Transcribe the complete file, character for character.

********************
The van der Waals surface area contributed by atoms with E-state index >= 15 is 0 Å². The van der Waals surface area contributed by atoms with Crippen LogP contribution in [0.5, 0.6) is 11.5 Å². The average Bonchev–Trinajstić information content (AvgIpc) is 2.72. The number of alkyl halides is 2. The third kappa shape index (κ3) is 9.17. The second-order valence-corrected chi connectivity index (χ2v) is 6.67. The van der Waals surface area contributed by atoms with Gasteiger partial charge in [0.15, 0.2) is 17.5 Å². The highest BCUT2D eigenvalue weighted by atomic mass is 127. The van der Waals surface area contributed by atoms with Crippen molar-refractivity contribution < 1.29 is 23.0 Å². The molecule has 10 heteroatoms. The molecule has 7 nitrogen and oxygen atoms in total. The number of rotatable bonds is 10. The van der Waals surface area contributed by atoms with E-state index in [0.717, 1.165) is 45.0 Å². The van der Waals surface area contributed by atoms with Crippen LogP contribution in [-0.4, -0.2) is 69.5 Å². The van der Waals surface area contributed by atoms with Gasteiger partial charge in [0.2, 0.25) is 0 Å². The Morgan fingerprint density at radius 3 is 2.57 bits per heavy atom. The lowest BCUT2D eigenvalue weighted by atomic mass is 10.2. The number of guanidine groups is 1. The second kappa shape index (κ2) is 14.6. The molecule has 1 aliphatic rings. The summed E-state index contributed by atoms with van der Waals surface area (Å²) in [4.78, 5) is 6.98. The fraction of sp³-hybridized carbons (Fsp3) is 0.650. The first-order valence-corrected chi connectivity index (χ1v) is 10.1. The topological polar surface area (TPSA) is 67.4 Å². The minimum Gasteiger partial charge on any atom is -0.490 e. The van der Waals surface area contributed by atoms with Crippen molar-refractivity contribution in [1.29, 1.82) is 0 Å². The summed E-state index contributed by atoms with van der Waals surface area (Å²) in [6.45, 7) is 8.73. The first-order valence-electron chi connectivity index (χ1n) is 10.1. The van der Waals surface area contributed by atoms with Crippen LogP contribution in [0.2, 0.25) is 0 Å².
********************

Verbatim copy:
The van der Waals surface area contributed by atoms with E-state index >= 15 is 0 Å². The van der Waals surface area contributed by atoms with Crippen LogP contribution in [0.5, 0.6) is 11.5 Å². The average Bonchev–Trinajstić information content (AvgIpc) is 2.72. The number of alkyl halides is 2. The third kappa shape index (κ3) is 9.17. The second-order valence-corrected chi connectivity index (χ2v) is 6.67. The van der Waals surface area contributed by atoms with Gasteiger partial charge in [0.15, 0.2) is 17.5 Å². The highest BCUT2D eigenvalue weighted by atomic mass is 127. The van der Waals surface area contributed by atoms with Crippen molar-refractivity contribution < 1.29 is 23.0 Å². The molecule has 10 heteroatoms. The molecule has 7 nitrogen and oxygen atoms in total. The number of rotatable bonds is 10. The van der Waals surface area contributed by atoms with E-state index in [0.717, 1.165) is 45.0 Å². The van der Waals surface area contributed by atoms with Crippen LogP contribution in [-0.4, -0.2) is 69.5 Å². The van der Waals surface area contributed by atoms with Gasteiger partial charge in [0.2, 0.25) is 0 Å². The Morgan fingerprint density at radius 3 is 2.57 bits per heavy atom. The lowest BCUT2D eigenvalue weighted by atomic mass is 10.2. The number of guanidine groups is 1. The second kappa shape index (κ2) is 14.6. The molecule has 1 aliphatic rings. The summed E-state index contributed by atoms with van der Waals surface area (Å²) in [4.78, 5) is 6.98. The fraction of sp³-hybridized carbons (Fsp3) is 0.650. The first-order valence-corrected chi connectivity index (χ1v) is 10.1. The topological polar surface area (TPSA) is 67.4 Å². The minimum Gasteiger partial charge on any atom is -0.490 e. The van der Waals surface area contributed by atoms with Crippen molar-refractivity contribution in [1.29, 1.82) is 0 Å². The summed E-state index contributed by atoms with van der Waals surface area (Å²) in [6.45, 7) is 8.73. The first-order valence-electron chi connectivity index (χ1n) is 10.1. The van der Waals surface area contributed by atoms with Crippen LogP contribution in [0.2, 0.25) is 0 Å².